Members of Calgary's Ukrainian community held a prayer vigil last night as that country reels from a political crisis that has sparked deadly street battles in the capital.

When protesters advanced on police lines in Kyiv on Thursday, forces loyal to the regime shot back, reportedly killing dozens and wounding scores more in the country's deadliest day since the breakup of the Soviet Union.

Calgarian Leonila Kindzer says a longtime family friend, Roman Tochun, was shot dead by a government sniper in the chaos.

Calgarian Leonila Kindzer

Calgarian Leonila Kindzer is mourning a friend who was killed by government forces in Kyiv during Thursday's violent clashes. She attended a prayer vigil at a Calgary church on Thursday. (Neil Herland/CBC)

“He was killed on the street. He was killed with sniper,” said Kindzer, who attended the vigil and vespers at the Assumption of the Blessed Virgin Mary Ukrainian Catholic Church in northeast Calgary. 

“I am not in Ukraine now but my heart’s still there. And I feel sorry to the people who died and it’s very hard.”

Natalie Wilson has travelled from Calgary to work as an election observer in Ukraine. But after the events of this week, she can no longer stay neutral, she said.

“I just can’t imagine how a government can turn on their people the way they have. To see snipers and bodies laying out on the street.”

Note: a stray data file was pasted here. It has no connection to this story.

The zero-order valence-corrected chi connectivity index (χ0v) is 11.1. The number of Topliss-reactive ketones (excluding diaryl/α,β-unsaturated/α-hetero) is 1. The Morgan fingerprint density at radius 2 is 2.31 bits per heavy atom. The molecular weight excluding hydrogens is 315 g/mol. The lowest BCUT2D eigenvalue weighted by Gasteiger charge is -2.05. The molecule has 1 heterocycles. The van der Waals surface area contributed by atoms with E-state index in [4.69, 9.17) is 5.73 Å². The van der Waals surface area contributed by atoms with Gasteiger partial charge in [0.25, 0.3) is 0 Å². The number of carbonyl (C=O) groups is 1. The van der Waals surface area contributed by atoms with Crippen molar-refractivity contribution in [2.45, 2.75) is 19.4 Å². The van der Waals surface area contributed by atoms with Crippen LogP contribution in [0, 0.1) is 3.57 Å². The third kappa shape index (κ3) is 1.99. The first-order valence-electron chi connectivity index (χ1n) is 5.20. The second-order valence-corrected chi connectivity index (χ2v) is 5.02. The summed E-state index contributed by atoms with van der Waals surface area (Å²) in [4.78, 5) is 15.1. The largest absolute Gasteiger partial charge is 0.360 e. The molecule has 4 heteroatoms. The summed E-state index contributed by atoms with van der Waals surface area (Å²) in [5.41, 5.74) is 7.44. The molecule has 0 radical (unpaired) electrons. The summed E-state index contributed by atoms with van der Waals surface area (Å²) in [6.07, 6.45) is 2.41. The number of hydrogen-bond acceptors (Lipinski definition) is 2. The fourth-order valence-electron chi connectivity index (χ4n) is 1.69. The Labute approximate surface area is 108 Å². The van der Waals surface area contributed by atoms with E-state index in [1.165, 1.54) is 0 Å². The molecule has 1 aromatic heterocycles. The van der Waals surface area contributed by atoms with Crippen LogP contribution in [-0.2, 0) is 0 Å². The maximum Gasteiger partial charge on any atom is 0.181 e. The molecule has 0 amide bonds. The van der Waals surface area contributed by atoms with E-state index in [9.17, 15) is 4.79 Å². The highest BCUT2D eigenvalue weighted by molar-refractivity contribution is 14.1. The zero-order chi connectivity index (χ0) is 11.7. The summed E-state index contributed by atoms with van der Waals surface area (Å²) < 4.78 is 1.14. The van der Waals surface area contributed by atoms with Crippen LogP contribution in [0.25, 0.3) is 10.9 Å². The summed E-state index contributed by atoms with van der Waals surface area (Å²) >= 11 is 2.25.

Ukraine President Viktor Yanukovych gave in to pressure Friday from European diplomats and offered concessions to defuse the crisis, announcing early presidential elections and promising to bring opposition members into a new unity government.  

Opposition leaders agreed to the deal but Russian officials immediately criticized it and protesters angry over police violence continued to man their camp in central Kyiv.

Earlier this week, the Alberta government issued a statement on the violence in Ukraine. Intergovernmental Affairs minister Cal Dallas said he supports the government of Canada position, appealing for the Ukrainian leadership to work with opposition protesters.

People across Ukraine are angry over corruption, the lack of democratic rights and the country's ailing economy, which barely avoided bankruptcy with the first disbursement of a $15-billion US bailout promised by Russia.